European Civil Protection and Humanitarian Aid Operations

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Civil-military relations in humanitarian crises

© WFP/Praveen Agrawal

Why is this important?

The changing nature of modern conflicts, natural disasters and crisis situations has gradually demanded various forms of civil-military coordination for humanitarian operations.

Certain humanitarian emergency and disaster situations may require capabilities only available from the military community. Such services include communications support, sea and airport repairs and operation support, fuel management, road and bridge repairs.

Civil-military coordination may also be needed in situations where the humanitarian and civil protection community does not have the assets or expertise to assist (e.g. strategic airlift, engineers). Examples of such cooperation include the 2010 floods in Pakistan, the 2010 Haiti earthquake, and the 2011 evacuation of third country nationals from Tunisia. More recently, the military's role in establishing the EU Medical Evacuation (MEDEVAC) system in response to the Ebola crisis was critical. Exceptionally, assistance by the military might also be required to ensure in order to create appropriate safety conditions to for humanitarian workers for delivering aid to operate in complex emergencies. Interaction with the military always depends on the context, and is a result of case-by-case consideration.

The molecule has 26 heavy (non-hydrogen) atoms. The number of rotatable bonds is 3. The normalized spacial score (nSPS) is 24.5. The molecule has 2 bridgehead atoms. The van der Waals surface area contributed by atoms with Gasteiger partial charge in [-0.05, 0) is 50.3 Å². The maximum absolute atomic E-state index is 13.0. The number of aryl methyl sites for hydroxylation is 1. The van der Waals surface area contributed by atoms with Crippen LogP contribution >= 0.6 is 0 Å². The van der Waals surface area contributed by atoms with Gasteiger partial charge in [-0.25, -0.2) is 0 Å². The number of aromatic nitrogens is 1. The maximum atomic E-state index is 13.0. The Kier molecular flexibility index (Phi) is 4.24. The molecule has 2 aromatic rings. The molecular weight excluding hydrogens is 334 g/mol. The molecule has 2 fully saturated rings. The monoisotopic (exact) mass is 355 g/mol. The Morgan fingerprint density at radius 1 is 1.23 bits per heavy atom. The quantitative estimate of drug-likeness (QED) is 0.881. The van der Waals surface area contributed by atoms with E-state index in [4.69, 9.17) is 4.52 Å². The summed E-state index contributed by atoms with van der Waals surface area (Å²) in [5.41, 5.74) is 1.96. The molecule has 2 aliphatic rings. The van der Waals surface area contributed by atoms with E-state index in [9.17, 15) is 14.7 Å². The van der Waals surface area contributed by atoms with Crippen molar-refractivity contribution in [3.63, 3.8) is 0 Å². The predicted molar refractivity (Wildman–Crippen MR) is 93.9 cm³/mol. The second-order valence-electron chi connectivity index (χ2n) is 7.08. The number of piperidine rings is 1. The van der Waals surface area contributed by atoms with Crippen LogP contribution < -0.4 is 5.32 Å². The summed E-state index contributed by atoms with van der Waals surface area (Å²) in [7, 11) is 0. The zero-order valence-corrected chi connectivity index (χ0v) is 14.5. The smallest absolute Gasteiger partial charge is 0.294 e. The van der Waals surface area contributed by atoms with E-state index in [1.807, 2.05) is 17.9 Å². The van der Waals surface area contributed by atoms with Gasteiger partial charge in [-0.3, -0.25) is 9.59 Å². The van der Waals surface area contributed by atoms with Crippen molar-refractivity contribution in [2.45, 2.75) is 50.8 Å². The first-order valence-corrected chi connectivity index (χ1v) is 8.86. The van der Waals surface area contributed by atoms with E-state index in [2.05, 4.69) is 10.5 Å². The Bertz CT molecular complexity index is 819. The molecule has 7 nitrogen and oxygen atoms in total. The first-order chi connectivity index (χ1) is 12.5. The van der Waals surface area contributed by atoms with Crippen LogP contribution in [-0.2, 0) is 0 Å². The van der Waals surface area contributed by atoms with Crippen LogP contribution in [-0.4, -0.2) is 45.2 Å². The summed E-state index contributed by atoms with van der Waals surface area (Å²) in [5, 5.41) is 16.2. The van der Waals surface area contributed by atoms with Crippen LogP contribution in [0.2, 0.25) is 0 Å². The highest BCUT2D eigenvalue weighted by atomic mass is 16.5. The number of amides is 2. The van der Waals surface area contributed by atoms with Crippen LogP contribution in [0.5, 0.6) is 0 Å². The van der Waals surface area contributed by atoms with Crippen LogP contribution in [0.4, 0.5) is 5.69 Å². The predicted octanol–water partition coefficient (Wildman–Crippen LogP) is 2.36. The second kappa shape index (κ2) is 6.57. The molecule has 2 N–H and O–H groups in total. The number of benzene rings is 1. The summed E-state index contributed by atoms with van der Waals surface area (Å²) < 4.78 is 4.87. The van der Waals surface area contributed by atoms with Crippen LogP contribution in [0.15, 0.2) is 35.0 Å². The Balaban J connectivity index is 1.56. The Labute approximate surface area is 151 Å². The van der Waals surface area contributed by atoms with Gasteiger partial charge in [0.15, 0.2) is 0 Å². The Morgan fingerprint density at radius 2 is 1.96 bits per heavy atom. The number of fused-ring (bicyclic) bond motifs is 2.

How are we helping?

The European Commission's Humanitarian Aid and Civil Protection department (ECHO) closely coordinates with the crisis management structures of the European External Action Service (EEAS). This collaboration ensures that whenever EU military assets are mobilised in support of humanitarian operations, this is done in accordance with the guidelines agreed by UN member states, international organisations, humanitarian actors and managed by the UN Office for the Coordination of Humanitarian Affairs (UN OCHA).

These guidelines aim at ensuring that the humanitarian space is not endangered and that humanitarian assistance abides by the principles of independence, neutrality and impartiality. By maintaining a clear distinction between the identities, functions and roles of humanitarian and military actors, civil-military coordination ensures the consistency of relief efforts, by avoiding duplication and, when appropriate, pursuing common goals (as for instance for the Ebola response).   

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